Abstract in English:ABSTRACT Health is a universal human right, which should be safeguarded by government responsibility and included in all social policies. Only as such it is possible to ensure effective responses to the health needs of an entire population. The Cuban Constitution recognizes the right to health, and the country’s single, free, universal public health system and high-level political commitment promote intersectorality as a strategy to address health problems. Intersectorality is reflected in national regulations that encourage participation by all social sectors in health promotion/disease prevention/treatment/rehabilitation policies and programs. The strategy has increased the response capacity of Cuba’s health system to face challenges in the national and international socioeconomic context and has helped improve the country’s main health indicators. New challenges (sociocultural, economic and environmental), due to their effects on the population’s health, well-being and quality of life, now require improved intersectoral coordination in the primary health care framework to sustain achievements made thus far.
Abstract in English:ABSTRACT Growth and development is considered the best positive indicator of children’s quality of life and well-being. Studies have been carried out in Cuba since the early 20th century and large scale, periodic anthropometric surveys have been regularly conducted by its National Health System to chart modifications in growth patterns of children and adolescents. These surveys have produced national references for the anthropometric indicators most commonly applied in individual assessment of the health and nutritional status of children and adolescents in health care settings. These have also provided data for estimating the magnitude and characteristics of secular growth trends, and for comparing growth of Cuban children with that of children in other countries and with WHO’s proposed growth standards. The data have also served as evidence of persisting social gradients. The most important results include, as positive data, the positive secular trend in school-aged children’s growth of 9.7 cm between 1919 and 2005, with an average increase of 1.1 cm per decade, and, in preschool children, 1.9 and 1.8 cm in boys and girls, respectively, between 1972 and 2015. More recent studies have detected unfavorable changes associated with a marked increase in adiposity and, therefore, in the prevalence of excess weight and obesity. Another interesting result is the gradual movement toward WHO height-for-age standards in preschool children in Havana, verified in surveys conducted in 2005 and 2015.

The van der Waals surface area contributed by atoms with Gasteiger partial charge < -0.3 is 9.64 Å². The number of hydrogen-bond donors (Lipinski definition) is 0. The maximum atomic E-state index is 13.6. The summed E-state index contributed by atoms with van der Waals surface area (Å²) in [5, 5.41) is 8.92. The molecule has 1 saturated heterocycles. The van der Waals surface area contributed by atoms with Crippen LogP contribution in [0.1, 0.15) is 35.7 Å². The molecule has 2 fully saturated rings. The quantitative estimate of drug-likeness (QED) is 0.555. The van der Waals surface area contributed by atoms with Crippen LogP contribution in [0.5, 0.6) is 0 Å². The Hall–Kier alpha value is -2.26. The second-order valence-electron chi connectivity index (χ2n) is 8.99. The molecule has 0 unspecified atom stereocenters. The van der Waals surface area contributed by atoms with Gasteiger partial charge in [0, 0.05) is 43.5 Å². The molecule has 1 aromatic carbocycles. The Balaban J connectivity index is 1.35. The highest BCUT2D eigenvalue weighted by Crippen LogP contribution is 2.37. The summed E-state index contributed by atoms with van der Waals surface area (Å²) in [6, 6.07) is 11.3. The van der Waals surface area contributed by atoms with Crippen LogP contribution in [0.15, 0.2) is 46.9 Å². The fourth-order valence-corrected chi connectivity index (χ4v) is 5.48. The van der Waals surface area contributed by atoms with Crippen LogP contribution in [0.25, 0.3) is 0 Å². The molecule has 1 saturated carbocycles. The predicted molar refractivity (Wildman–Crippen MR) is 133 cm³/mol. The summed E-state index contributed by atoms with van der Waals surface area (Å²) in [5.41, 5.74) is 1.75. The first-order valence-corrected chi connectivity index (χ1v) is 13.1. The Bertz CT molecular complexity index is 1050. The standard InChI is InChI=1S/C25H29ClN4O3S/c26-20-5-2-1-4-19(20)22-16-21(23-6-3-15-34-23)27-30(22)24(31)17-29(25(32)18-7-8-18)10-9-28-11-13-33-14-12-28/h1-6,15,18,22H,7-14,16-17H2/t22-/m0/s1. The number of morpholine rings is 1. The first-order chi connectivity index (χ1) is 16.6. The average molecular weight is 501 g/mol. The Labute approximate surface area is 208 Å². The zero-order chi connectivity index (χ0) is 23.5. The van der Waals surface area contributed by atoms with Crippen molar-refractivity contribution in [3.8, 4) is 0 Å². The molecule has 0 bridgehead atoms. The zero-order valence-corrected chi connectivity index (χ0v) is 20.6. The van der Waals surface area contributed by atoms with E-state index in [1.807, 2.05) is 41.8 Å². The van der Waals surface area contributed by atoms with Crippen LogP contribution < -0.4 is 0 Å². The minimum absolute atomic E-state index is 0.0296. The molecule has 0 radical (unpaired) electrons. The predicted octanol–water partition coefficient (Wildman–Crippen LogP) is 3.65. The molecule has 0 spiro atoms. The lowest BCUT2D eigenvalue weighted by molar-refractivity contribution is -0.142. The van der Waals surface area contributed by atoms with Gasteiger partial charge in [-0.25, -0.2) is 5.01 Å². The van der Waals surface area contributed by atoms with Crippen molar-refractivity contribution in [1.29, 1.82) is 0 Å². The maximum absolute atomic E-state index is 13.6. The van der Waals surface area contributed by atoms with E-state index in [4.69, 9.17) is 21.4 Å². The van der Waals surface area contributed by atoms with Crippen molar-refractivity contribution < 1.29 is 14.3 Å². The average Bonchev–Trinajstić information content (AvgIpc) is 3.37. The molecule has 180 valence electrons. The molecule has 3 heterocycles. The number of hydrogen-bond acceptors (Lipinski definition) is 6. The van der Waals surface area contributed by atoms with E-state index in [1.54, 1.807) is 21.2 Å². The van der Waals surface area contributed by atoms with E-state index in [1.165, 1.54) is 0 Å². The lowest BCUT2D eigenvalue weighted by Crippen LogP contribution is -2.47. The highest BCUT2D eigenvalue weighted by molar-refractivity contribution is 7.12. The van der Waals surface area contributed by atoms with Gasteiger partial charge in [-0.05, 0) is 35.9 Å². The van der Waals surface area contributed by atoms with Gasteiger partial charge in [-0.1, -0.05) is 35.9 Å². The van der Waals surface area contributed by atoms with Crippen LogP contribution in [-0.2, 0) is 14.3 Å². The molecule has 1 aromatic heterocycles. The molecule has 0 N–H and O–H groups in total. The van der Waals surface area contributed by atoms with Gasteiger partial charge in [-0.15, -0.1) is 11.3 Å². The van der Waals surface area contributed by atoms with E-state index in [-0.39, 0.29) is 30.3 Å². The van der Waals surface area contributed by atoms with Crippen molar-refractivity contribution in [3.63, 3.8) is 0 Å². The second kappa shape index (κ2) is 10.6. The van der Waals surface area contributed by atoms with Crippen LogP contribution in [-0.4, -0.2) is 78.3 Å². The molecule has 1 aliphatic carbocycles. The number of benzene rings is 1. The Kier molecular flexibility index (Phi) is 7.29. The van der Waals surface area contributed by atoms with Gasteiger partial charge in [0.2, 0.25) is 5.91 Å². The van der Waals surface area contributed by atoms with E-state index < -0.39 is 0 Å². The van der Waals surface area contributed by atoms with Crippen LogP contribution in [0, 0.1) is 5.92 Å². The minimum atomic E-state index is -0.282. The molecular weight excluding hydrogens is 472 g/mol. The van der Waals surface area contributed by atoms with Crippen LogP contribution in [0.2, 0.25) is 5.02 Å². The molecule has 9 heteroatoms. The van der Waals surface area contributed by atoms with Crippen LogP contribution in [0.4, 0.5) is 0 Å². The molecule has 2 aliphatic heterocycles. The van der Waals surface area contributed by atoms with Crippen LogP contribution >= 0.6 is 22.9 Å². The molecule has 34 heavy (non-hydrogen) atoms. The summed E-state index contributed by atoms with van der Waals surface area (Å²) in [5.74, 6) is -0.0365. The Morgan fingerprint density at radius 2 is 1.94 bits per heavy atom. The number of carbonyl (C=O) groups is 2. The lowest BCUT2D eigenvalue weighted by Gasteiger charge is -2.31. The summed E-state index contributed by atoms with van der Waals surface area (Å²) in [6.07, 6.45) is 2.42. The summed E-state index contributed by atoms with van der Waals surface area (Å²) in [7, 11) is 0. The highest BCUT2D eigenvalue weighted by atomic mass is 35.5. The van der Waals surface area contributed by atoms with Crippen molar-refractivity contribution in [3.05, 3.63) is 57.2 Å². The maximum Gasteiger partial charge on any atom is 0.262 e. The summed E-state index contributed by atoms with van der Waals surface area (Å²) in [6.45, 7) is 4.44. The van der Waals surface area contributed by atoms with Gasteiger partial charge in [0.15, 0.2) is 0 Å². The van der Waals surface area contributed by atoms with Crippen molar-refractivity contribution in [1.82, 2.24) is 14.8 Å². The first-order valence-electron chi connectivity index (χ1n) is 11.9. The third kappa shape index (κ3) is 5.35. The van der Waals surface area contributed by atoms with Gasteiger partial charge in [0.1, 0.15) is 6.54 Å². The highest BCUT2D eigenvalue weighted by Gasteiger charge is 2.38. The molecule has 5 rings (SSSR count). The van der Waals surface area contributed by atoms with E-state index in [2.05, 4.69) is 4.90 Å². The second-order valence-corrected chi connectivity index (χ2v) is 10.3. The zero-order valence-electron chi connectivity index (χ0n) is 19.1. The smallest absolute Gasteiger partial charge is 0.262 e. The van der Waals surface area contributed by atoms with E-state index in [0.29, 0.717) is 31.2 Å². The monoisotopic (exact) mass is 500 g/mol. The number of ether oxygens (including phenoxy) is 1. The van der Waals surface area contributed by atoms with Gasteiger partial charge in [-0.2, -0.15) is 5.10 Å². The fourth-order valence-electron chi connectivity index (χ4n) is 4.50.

Abstract in English:WHO’s 2015 End Tuberculosis Strategy can succeed only through universal health coverage, social protection, poverty alleviation and effective multisector actions to tackle social determinants in general. The pediatric age group is particularly vulnerable to tuberculosis and historically neglected worldwide. However, this group is a priority within Cuba’s National Tuberculosis Control Program that has functioned since 1970, and Cuba is considered a low-incidence country with rates <7 per 100,000 population since 2011. Tuberculosis incidence in children aged <15 years is <1 per 100,000, similar to that reported in high-income countries and representing less than 2% of total cases in Cuba. Since 1999, no deaths from tuberculosis, coinfection with HIV or resistance to the two first-line TB drugs have been reported in affected children, and most diagnosed cases correspond to early, primary forms of the disease. These results place Cuba among the countries on track to eliminate TB by 2050. This article reviews the pillars and components of the 2015 End TB Strategy and the strategies developed by the National Tuberculosis Control Program that enabled Cuba to bring incidence below the 2035 targets of WHO’s End TB strategy. The article also proposes other actions Cuba can take, despite limited resources, to eliminate TB, particularly in the pediatric age group.